The constant battle to improve the longevity and secure the best possible medical care and help is what has been the focus of physicians for thousands of years. A lot of things have changed and improved during the history of medical science, but some of them have stayed the same.
The advancement in technology and medication deployed to cure diseases and alleviate the pain and suffering of patients stands as the most significant milestone in modern medicine. But this advancement comes with a cost, and the price is no small thing. In order for the medication to be listed as an official means of treatment, the drug should pass rigorous tests and examinations on multiple subjects, both human and animal, to prove its effectiveness and salubrious impact. These tests and examinations are referred to as clinical trials.
This article will deal in ethical aspects and concerns of such examinations and offer a quick overview of what clinical trials encompass.
What are Clinical Trials?
Bluntly put, clinical trials are a branch of clinical research designed to determine the efficacy of medication and treatments by conducting experiments on both human and animal subjects. It can be viewed as an investigation of new therapies, vaccines, drugs, dietary items, and medical devices. The data generated and collected is then processed, and specific conclusions which might lead to the vetting of particular drugs and treatments are reached.
Ethical Considerations and Concerns about Clinical Trials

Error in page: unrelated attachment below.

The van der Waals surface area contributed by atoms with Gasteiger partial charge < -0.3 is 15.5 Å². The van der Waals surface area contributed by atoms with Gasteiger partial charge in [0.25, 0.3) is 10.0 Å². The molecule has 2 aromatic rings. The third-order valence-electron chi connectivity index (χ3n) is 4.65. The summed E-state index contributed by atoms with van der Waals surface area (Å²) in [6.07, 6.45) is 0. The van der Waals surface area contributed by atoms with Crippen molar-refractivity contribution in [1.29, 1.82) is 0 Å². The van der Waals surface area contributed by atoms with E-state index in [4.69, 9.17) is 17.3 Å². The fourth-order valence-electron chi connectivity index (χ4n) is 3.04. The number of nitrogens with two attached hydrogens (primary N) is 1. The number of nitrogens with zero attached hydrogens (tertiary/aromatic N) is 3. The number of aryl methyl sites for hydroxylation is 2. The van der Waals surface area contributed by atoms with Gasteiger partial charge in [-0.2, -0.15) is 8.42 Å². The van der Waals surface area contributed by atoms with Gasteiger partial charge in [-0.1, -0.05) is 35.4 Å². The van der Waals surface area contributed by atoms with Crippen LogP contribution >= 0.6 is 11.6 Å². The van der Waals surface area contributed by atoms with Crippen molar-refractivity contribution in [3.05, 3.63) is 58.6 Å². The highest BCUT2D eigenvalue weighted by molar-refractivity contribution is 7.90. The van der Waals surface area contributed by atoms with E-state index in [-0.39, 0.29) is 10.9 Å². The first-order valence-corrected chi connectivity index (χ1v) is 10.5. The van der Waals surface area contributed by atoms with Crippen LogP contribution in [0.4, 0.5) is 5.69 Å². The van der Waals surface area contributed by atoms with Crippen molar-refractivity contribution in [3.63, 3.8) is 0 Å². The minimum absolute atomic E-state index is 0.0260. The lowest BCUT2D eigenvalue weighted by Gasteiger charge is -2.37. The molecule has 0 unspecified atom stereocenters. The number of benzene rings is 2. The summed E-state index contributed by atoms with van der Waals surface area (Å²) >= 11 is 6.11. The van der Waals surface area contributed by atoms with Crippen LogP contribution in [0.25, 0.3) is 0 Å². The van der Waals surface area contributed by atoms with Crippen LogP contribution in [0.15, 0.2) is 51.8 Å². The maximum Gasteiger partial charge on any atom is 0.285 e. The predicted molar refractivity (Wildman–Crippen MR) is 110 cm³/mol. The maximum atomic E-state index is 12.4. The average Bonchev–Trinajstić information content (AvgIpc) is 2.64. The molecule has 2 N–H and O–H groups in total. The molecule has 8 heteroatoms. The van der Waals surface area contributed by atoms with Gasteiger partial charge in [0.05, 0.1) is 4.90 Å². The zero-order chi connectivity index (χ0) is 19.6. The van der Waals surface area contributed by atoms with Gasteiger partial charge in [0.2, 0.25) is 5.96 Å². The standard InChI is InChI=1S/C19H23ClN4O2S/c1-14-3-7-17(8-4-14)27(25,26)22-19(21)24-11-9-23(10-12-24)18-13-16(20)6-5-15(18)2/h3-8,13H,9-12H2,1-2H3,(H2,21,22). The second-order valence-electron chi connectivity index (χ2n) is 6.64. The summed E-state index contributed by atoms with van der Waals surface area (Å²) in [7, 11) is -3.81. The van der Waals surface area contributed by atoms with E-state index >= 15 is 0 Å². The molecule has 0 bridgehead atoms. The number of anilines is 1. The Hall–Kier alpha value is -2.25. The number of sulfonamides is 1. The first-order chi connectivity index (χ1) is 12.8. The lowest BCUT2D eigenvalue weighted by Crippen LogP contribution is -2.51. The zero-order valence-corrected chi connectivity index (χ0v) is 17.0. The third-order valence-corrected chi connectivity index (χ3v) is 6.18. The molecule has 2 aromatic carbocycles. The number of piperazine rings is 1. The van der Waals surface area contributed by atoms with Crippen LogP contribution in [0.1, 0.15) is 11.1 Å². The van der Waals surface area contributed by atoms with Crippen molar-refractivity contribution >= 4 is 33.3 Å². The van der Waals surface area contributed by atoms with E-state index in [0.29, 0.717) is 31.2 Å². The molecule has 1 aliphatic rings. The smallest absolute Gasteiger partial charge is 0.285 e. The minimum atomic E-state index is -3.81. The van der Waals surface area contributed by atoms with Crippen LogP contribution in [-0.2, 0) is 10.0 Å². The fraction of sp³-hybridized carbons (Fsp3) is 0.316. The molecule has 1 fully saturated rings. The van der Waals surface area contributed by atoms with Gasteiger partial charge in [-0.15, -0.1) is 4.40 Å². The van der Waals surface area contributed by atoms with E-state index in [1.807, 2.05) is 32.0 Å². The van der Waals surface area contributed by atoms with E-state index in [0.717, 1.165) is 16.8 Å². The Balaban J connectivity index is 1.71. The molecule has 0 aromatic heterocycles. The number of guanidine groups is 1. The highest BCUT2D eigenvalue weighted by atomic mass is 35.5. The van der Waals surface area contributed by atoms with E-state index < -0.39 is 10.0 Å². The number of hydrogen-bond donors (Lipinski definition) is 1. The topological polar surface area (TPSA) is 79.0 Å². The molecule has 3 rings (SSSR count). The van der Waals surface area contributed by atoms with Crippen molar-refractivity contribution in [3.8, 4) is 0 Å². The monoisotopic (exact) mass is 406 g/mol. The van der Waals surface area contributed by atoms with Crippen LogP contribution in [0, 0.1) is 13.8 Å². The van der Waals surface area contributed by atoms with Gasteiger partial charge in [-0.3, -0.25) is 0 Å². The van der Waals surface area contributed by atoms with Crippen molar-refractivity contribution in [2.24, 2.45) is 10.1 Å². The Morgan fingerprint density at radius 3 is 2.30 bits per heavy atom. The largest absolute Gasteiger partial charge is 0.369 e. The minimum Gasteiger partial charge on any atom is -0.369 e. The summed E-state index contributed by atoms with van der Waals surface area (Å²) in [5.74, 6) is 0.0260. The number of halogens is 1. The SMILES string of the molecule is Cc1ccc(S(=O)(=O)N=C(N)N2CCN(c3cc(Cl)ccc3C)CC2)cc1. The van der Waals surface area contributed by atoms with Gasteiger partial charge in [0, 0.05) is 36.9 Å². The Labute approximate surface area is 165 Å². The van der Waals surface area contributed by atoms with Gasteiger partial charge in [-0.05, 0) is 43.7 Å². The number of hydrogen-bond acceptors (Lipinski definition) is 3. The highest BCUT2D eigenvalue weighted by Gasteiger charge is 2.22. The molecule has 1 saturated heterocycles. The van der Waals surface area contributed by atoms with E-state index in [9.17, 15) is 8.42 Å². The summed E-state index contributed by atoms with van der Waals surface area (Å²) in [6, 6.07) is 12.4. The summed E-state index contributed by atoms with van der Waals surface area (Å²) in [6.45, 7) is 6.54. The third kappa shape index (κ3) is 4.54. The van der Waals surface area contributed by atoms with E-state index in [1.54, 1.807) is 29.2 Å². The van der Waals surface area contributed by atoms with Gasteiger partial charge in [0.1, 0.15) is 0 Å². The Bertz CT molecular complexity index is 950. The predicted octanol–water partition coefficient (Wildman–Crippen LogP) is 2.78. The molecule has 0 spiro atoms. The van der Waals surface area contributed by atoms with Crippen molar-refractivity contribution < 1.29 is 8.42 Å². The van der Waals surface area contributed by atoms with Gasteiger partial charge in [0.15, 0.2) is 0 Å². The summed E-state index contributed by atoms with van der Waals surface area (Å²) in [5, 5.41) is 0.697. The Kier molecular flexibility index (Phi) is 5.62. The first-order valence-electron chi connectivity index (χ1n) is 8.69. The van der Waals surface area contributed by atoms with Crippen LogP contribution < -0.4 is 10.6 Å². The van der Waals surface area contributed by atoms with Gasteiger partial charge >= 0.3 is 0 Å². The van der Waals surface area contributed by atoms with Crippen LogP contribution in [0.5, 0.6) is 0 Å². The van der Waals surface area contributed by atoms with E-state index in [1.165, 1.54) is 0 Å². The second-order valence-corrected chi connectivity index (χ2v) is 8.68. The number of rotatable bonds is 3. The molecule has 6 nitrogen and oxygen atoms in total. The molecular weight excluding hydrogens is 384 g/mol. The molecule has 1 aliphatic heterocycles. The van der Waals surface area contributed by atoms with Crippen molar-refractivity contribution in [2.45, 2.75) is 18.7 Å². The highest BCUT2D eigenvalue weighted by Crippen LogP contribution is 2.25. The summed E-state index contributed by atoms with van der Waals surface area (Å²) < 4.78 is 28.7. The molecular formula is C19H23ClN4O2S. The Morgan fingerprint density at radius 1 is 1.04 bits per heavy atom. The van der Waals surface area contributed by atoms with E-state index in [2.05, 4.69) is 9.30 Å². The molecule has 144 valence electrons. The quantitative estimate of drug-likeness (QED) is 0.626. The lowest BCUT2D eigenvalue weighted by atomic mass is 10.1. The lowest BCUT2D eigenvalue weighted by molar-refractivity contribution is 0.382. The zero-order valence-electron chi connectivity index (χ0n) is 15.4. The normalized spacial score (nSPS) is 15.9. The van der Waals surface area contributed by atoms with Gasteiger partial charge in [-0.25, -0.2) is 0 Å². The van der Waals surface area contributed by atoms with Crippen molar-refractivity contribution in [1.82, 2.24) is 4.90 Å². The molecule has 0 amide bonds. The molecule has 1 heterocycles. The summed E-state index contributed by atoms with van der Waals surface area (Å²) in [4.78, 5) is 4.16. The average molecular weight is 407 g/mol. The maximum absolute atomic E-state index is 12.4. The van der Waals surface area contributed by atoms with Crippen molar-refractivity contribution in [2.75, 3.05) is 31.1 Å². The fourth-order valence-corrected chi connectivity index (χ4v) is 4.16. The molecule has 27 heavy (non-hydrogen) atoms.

How human subjects are treated during clinical trials is the sole prerogative of ethical guidelines and regulations which have not been enforced before the beginning of the 20th century. The world has come a long way to reach the current situation and to have the Good Clinical Practice (GCP) guidelines that structure the way humans are treated during clinical trials and what kind of scientific methods are used. Unfortunately, this was not always the case.
Historically speaking, many atrocities have been committed against human subjects, especially during World War II and by the Nazi clinicians. After the war, the Nuremberg Code was established, which guaranteed the voluntary acceptance of the subject before the beginning of any clinical trial. The Nuremberg Code also assured that the use of prisoners and patients without their consent in clinical trials is strictly prohibited.
The World Health Organization and other health organizations have worked tirelessly with governments around the world to reach their goal and make sure people are protected from such unethical exploitation and abuse.
These ethical considerations and guidelines require clinics to inform the subjects of their role, possible side effects, the process of the trial, and all the details related to the participation.
Even though many ethical concerns still exist, it must be noted that, without human clinical trials, progress will hardly be made, and the best thing that can be done for people is to secure human test subjects are treated with respect and care.